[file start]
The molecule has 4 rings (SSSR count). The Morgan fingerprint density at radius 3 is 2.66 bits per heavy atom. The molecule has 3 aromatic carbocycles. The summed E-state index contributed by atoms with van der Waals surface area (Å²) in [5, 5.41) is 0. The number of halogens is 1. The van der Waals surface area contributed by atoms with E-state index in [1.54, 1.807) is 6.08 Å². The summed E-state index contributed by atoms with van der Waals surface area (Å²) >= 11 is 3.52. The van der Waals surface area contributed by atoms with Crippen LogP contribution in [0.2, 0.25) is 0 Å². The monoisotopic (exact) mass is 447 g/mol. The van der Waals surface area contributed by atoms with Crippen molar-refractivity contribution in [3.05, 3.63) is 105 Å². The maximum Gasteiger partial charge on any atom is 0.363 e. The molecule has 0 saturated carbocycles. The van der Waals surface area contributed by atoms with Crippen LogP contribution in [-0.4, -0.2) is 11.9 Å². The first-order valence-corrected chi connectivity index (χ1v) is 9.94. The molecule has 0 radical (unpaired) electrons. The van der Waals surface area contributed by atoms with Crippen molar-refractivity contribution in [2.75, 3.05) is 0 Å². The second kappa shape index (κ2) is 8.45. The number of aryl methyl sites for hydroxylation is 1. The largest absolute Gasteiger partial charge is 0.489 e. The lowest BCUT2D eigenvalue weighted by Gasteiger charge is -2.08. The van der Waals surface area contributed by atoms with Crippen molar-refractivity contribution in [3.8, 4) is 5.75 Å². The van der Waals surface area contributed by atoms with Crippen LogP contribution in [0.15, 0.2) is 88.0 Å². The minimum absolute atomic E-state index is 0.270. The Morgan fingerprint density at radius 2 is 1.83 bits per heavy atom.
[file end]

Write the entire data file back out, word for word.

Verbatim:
The molecule has 4 rings (SSSR count). The Morgan fingerprint density at radius 3 is 2.66 bits per heavy atom. The molecule has 3 aromatic carbocycles. The summed E-state index contributed by atoms with van der Waals surface area (Å²) in [5, 5.41) is 0. The number of halogens is 1. The van der Waals surface area contributed by atoms with E-state index in [1.54, 1.807) is 6.08 Å². The summed E-state index contributed by atoms with van der Waals surface area (Å²) >= 11 is 3.52. The van der Waals surface area contributed by atoms with Crippen LogP contribution in [0.2, 0.25) is 0 Å². The monoisotopic (exact) mass is 447 g/mol. The van der Waals surface area contributed by atoms with Crippen molar-refractivity contribution in [3.05, 3.63) is 105 Å². The maximum Gasteiger partial charge on any atom is 0.363 e. The molecule has 0 saturated carbocycles. The van der Waals surface area contributed by atoms with Crippen LogP contribution in [-0.4, -0.2) is 11.9 Å². The first-order valence-corrected chi connectivity index (χ1v) is 9.94. The molecule has 0 radical (unpaired) electrons. The van der Waals surface area contributed by atoms with Crippen molar-refractivity contribution in [2.75, 3.05) is 0 Å². The second kappa shape index (κ2) is 8.45. The number of aryl methyl sites for hydroxylation is 1. The largest absolute Gasteiger partial charge is 0.489 e. The lowest BCUT2D eigenvalue weighted by Gasteiger charge is -2.08. The van der Waals surface area contributed by atoms with Crippen molar-refractivity contribution in [3.8, 4) is 5.75 Å². The van der Waals surface area contributed by atoms with Crippen LogP contribution in [0.15, 0.2) is 88.0 Å². The minimum absolute atomic E-state index is 0.270. The Morgan fingerprint density at radius 2 is 1.83 bits per heavy atom.